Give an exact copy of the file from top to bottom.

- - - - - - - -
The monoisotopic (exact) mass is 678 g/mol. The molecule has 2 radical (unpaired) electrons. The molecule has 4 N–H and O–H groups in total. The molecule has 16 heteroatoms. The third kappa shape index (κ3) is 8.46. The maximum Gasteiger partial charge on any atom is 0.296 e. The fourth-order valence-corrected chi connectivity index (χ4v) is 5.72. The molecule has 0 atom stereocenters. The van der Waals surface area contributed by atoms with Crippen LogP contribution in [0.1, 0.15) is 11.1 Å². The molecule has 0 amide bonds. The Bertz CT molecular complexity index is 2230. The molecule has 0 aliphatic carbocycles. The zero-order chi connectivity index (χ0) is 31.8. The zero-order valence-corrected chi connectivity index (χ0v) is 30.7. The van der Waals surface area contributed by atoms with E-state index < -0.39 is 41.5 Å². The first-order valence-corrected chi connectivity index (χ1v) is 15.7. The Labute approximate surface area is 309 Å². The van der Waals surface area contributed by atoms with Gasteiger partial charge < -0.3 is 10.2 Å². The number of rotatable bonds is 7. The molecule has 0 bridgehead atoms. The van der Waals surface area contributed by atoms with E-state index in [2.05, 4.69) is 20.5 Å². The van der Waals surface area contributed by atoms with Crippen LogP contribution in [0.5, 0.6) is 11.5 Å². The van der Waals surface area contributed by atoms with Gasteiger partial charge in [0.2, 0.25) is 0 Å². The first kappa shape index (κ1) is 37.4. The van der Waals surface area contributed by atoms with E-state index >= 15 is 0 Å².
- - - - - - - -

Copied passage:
The monoisotopic (exact) mass is 678 g/mol. The molecule has 2 radical (unpaired) electrons. The molecule has 4 N–H and O–H groups in total. The molecule has 16 heteroatoms. The third kappa shape index (κ3) is 8.46. The maximum Gasteiger partial charge on any atom is 0.296 e. The fourth-order valence-corrected chi connectivity index (χ4v) is 5.72. The molecule has 0 atom stereocenters. The van der Waals surface area contributed by atoms with Crippen LogP contribution in [0.1, 0.15) is 11.1 Å². The molecule has 0 amide bonds. The Bertz CT molecular complexity index is 2230. The molecule has 0 aliphatic carbocycles. The zero-order chi connectivity index (χ0) is 31.8. The zero-order valence-corrected chi connectivity index (χ0v) is 30.7. The van der Waals surface area contributed by atoms with E-state index < -0.39 is 41.5 Å². The first-order valence-corrected chi connectivity index (χ1v) is 15.7. The Labute approximate surface area is 309 Å². The van der Waals surface area contributed by atoms with Gasteiger partial charge < -0.3 is 10.2 Å². The number of rotatable bonds is 7. The molecule has 0 bridgehead atoms. The van der Waals surface area contributed by atoms with E-state index in [2.05, 4.69) is 20.5 Å². The van der Waals surface area contributed by atoms with Crippen LogP contribution in [0.5, 0.6) is 11.5 Å². The van der Waals surface area contributed by atoms with Gasteiger partial charge in [0.2, 0.25) is 0 Å². The first kappa shape index (κ1) is 37.4. The van der Waals surface area contributed by atoms with E-state index >= 15 is 0 Å².